The Lenovo K900 boasts some impressive specs, but we’re not convinced it has the chops to lure many away from better-know phones like the Samsung Galaxy Note 2. It doesn’t have a digitiser stylus, its Atom processor will cause app compatibility headaches and some of its styling elements are slightly suspect.

Carrier pricing updates & information supplied by WhistleOut


February 25, 2013, 1:12 pm

It's also taller than the Note II.

Ethan Beck

February 28, 2013, 9:48 am

I like it a lot. I love the "industrial" feel to the styling. It's maybe not going to appeal to everyone, but this is the handset I want more than any of the others which are appearing now or are imminent such as the Xperia Z, Galaxy S4 or HTC


February 28, 2013, 12:36 pm

How sure are you that there will be problems with app compatibility? Surely Qualcomm and Exynos powered devices manage to work? Are they both ARM based? I guess I need to do some research. IF they can get around any app issues then I really like this phone. I was a big Thinkpad fan mainly because of their build quality so if the K900 matches it'll be on my wish list (assuming it gets released in the UK and get Root)

Sonny Koo

March 28, 2013, 9:05 am

yeah no more boring design for smart phone ,,,,,,, this is the phone i want

Leonardo Rojas

November 19, 2013, 8:43 am

Hey! There's almost no problem with "app comatibility".
Did you get the device in the end?
I've heard Lenovo is going to release it in my contry (finally), Peru. And I became interested again n.n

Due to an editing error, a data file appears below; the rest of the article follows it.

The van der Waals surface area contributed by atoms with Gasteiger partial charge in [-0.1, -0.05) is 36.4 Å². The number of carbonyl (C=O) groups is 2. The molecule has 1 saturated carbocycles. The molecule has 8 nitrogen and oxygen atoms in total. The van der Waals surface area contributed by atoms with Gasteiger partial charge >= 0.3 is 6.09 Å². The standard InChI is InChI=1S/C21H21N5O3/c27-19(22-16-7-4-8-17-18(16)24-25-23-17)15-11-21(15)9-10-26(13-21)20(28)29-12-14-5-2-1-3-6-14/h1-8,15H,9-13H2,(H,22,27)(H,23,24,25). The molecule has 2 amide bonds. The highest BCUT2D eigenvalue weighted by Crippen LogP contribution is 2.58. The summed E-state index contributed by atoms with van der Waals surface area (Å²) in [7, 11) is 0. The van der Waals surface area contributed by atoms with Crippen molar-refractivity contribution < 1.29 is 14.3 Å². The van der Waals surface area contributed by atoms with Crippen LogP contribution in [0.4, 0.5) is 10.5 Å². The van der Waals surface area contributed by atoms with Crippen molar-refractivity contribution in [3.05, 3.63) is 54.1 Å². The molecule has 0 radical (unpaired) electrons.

I currently have the Xperia ZL ad it's quite enough for anything... But the desing of the K900 is so good... Would you trade the ZL for the k900?
Just want some opinions and know if you got the device.
- L.

Geoffrey Jackson

August 20, 2014, 5:02 pm

Oh dear...

There are a lot of dodgy K900s around the world, and your suppliers either certainly saw you coming, or their suppliers saw them coming, and so on. Mine is a little gem, and my previous phones have been mostly Samsungs.

Most reviewers seems to miss that the K900 corresponds to a very specific set of criteria. Anyone who bought one because they just wanted to be different and have something their mates would drool over should have chosen another of the exotic Chinese products. I wanted a utilitarian, robust unit that would spend most of its life on stand-by but really get a move on when I used it. I certainly do not spend hours on end on any phone conversation, because I don't know anyone vacuous enough to put up with me if I did.

But a friend in the USA liked her K900 so much she sent me one. The cue is on the back of the casing "intel inside", meaning raw power at the expense of user comfort and battery life. It does get "a bit 'ot", not a problem for anyone I know, and the battery will not provide a full day of music, but I don't know anyone who makes phone calls on their hi-fi, so... We all have lives.

Problems? None really since, since I have a stack of UK and Europe friendly chargers, and there was no sign of that odd interface with which you have allowed yourselves to be lumbered. I have even up-graded to KitKat without really getting a serious improvement. If "up-grades" were "improvements" that is what they would be called. A K910? Unlikely. Why bother? The K900 puts up with life in a tool-case better than any other mobile I have ever used, and that is vital.